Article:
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Social Justice Research

, Volume 14, Issue 4, pp 405–421 | Cite as

The Evolving Structure of the Environmental Justice Movement in the United States: New Models for Democratic Decision-Making

  • Daniel Faber
  • Deborah McCarthy
Article

Abstract

Over the last two decades in the United States, mainstream environmental organizations have reduced, rather than increased, democratic participation by citizens in environmental problem-solving. The environmental justice movement, on the other hand, has served to enlarge the constituency of the environmental movement by incorporating poorer communities and oppressed people of color into environmental decision making process; build community capacity by developing campaigns and projects that address the common links between various social and environmental problems; and facilitate community empowerment by emphasizing grassroots organizing over advocacy. This paper outlines the different components in the environmental justice movement. It is our contention that if researchers and policymakers continue to conceive of the ecological crisis as a collection of unrelated problems, then it is possible that some combination of regulations, incentives, and technical innovations can keep pollution and resource destruction at “tolerable” levels for more affluent socioeconomic populations. However, poor working class communities and people of color which lack the political–economic resources to defend themselves will continue to suffer the worst abuses. However, if the interdependency of issues is emphasized as advocated by the environmental justice movement, then a transformative environmental politics can be invented.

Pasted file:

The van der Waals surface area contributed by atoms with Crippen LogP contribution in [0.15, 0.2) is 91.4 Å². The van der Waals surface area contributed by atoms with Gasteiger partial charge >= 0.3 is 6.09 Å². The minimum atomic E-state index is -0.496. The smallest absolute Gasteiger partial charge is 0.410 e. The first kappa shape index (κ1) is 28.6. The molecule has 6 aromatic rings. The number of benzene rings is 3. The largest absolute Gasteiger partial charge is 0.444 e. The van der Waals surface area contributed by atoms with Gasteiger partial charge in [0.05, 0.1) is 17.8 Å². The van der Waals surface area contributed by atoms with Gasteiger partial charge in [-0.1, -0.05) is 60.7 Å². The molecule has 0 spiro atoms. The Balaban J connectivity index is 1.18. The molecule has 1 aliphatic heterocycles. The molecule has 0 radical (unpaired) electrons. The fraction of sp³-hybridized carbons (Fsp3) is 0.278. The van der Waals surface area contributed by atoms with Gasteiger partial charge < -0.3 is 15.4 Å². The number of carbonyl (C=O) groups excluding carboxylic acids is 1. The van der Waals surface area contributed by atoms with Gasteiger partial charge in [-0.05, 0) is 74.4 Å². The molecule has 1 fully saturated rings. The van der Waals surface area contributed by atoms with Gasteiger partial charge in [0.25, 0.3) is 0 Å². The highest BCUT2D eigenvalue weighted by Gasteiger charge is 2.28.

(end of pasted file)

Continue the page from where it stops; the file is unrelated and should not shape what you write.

ecological democracy environmental justice environmental policy social movements 

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Copyright information

© Plenum Publishing Corporation 2001

Authors and Affiliations

  • Daniel Faber
    • 1
  • Deborah McCarthy
    • 2
  1. 1.Department of Sociology and AnthropologyNortheastern UniversityBoston
  2. 2.Department of Sociology and AnthropologyCollege of CharlestonCharleston

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